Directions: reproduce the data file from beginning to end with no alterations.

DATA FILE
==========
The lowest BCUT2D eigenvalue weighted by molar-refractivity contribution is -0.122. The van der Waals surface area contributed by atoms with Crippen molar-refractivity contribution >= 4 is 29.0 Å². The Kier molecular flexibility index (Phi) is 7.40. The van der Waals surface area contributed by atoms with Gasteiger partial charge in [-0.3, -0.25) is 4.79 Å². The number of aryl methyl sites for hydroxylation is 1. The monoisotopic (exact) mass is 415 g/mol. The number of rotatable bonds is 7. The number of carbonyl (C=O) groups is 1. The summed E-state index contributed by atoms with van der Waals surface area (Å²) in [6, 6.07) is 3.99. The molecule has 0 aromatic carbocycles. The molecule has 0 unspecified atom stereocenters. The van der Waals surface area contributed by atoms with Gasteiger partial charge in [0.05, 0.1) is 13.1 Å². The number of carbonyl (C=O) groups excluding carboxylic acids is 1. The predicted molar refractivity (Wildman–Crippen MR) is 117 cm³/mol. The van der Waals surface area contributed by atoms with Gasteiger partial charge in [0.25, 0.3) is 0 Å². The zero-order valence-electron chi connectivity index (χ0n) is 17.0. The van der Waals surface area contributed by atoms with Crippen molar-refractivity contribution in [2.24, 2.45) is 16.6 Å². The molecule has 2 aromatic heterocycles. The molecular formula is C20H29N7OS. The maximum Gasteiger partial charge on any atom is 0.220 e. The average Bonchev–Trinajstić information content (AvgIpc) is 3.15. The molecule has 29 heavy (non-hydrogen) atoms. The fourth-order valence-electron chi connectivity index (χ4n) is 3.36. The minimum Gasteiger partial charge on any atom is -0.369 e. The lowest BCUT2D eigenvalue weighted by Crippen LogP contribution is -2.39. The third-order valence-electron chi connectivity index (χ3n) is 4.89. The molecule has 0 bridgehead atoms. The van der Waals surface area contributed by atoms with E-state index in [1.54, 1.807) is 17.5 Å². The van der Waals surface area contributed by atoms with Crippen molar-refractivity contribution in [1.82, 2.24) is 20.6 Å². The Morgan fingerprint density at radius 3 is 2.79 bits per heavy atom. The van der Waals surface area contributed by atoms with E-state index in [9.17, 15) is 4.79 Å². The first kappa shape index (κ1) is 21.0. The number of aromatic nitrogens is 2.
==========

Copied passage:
The lowest BCUT2D eigenvalue weighted by molar-refractivity contribution is -0.122. The van der Waals surface area contributed by atoms with Crippen molar-refractivity contribution >= 4 is 29.0 Å². The Kier molecular flexibility index (Phi) is 7.40. The van der Waals surface area contributed by atoms with Gasteiger partial charge in [-0.3, -0.25) is 4.79 Å². The number of aryl methyl sites for hydroxylation is 1. The monoisotopic (exact) mass is 415 g/mol. The number of rotatable bonds is 7. The number of carbonyl (C=O) groups is 1. The summed E-state index contributed by atoms with van der Waals surface area (Å²) in [6, 6.07) is 3.99. The molecule has 0 aromatic carbocycles. The molecule has 0 unspecified atom stereocenters. The van der Waals surface area contributed by atoms with Gasteiger partial charge in [0.05, 0.1) is 13.1 Å². The number of carbonyl (C=O) groups excluding carboxylic acids is 1. The predicted molar refractivity (Wildman–Crippen MR) is 117 cm³/mol. The van der Waals surface area contributed by atoms with Gasteiger partial charge in [0.25, 0.3) is 0 Å². The zero-order valence-electron chi connectivity index (χ0n) is 17.0. The van der Waals surface area contributed by atoms with Crippen molar-refractivity contribution in [2.24, 2.45) is 16.6 Å². The molecule has 2 aromatic heterocycles. The molecular formula is C20H29N7OS. The maximum Gasteiger partial charge on any atom is 0.220 e. The average Bonchev–Trinajstić information content (AvgIpc) is 3.15. The molecule has 29 heavy (non-hydrogen) atoms. The fourth-order valence-electron chi connectivity index (χ4n) is 3.36. The minimum Gasteiger partial charge on any atom is -0.369 e. The lowest BCUT2D eigenvalue weighted by Crippen LogP contribution is -2.39. The third-order valence-electron chi connectivity index (χ3n) is 4.89. The molecule has 0 bridgehead atoms. The van der Waals surface area contributed by atoms with E-state index in [1.54, 1.807) is 17.5 Å². The van der Waals surface area contributed by atoms with Crippen molar-refractivity contribution in [1.82, 2.24) is 20.6 Å². The Morgan fingerprint density at radius 3 is 2.79 bits per heavy atom. The van der Waals surface area contributed by atoms with E-state index in [9.17, 15) is 4.79 Å². The first kappa shape index (κ1) is 21.0. The number of aromatic nitrogens is 2.